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Remuh Synagogue, Krakow
(3/5 based on 130+ reviews on the web)
The Remuh Synagogue, is named after Rabbi Moses Isserles c.1525–1572, known by the Hebrew acronym ReMA, רמ״א, (pronounced ReMU) who's famed for writing a collection of commentaries and additions that complement Rabbi Yosef Karo's Shulchan Aruch, with Ashkenazi traditions and customs. Remuh Synagogue is the smallest of all historic synagogues of the Kazimierz district of Kraków. It is currently one of two active synagogue in the city.OriginsAccording to one popular tradition Israel ben Josef, the grandson of Moshe Auerbach of Regensburg, founded the synagogue in honor of his son Moshe Isserles, who already in his youth was famed for his erudition. A more plausible motive for the synagogue's origin stems from the Hebrew inscription on the foundation tablet which reads:Husband, Reb Israel, son of Josef of blessed memory, bound in strength, to the glory of the Eternal One, and of his wife Malka, daughter of Eleazar, may her soul be bound up in the portion of life, built this synagogue, the house of the Lord, from her bequest. Lord restore the treasure of Israel.This implies that the synagogue was built in memory of Malka, the wife of Israel ben Josef. The year 1552 was a very difficult time for the family of Israel: his mother, wife, and daughter-in-law, the first wife of Rabbi Moshe Isserles, and probably other family members died in the epidemic that hit Kraków that year, in addition to numerous Jewish inhabitants of Kazimierz. Israel ben Josef was a wealthy banker who settled in Kraków only in 1519, following the expulsion of Jews from the German city of Regensburg. Another tradition maintains that the synagogue was founded by Rabbi Moshe Isserles himself in memory of first wife Golda, who died at the age of twenty.
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Reviews
TripAdvisor
  • Nice but small. We went to see the Jewish cemetery. But much better another which is much larger and free Jewish cemetery. The men remember to take the stuffy head.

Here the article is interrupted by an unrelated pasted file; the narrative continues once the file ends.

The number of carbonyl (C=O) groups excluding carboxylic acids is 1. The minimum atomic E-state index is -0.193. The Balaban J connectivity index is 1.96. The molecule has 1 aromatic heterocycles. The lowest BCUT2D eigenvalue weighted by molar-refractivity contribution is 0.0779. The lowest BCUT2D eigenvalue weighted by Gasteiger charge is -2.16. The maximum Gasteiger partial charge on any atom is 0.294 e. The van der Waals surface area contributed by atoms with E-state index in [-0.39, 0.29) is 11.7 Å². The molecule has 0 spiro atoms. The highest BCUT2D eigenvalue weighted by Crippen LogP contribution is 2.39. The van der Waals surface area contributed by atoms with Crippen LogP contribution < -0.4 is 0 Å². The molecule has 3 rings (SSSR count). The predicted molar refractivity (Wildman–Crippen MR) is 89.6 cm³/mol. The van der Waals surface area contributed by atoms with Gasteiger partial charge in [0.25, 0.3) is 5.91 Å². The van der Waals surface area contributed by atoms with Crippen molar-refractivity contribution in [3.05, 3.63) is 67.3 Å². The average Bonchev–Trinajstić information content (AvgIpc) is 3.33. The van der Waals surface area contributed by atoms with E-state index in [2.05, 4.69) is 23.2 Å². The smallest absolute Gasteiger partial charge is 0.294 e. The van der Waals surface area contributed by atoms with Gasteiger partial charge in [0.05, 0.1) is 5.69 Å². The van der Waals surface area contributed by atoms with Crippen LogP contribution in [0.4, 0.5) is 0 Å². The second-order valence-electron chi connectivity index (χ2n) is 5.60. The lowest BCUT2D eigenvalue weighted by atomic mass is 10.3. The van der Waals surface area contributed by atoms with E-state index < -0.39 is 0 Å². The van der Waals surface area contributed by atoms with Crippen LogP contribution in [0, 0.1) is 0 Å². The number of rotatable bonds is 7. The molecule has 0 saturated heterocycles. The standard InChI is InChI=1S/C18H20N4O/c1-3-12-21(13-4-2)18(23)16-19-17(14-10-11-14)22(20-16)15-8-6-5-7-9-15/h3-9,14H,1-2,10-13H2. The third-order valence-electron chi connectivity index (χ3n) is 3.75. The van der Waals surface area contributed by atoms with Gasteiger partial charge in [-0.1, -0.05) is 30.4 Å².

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  • On 15 minutes you have visited the site and cemetery. A donation of 10 zlotys (2.5 euro) per person is not worth the visit. Unfriendly staff. There is not even a toilet.
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  • I was in this synagogue with my husband because we wanted to see how it was (we have never entered one) and to see the old cemetery. The synagogue is very small, but beautiful, especially the ceilings high and decorated very differently than the Christian churches. The cemetery, it is small and old, but we are surprised to see the amount of stones placed on the tombstones, especially in the Rabbi of Remigio, where you can also see several notes of the believers. Seemed to us interesting for what it represents, rather than by what it is, since the synagogue and cemetery have survived wars, Jewish emigration after WWII and today it is still open and few practitioners Jews remaining in the district continue to use it.
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Google
  • If you were in KAZIMIERZ and you didn't visit Remuh it is like to be in Paris and not see Eifel Tower. Combiticket Synagogue + Cemetery for 5 złotych or 1 £.
  • Lovely little synagogue with a small cemetery which has been restored after being desecreted by the Nazis.
  • Impressive cemetery.
  • To feel the difference just need a visit ...
  • A visit to the memory. Admission fees
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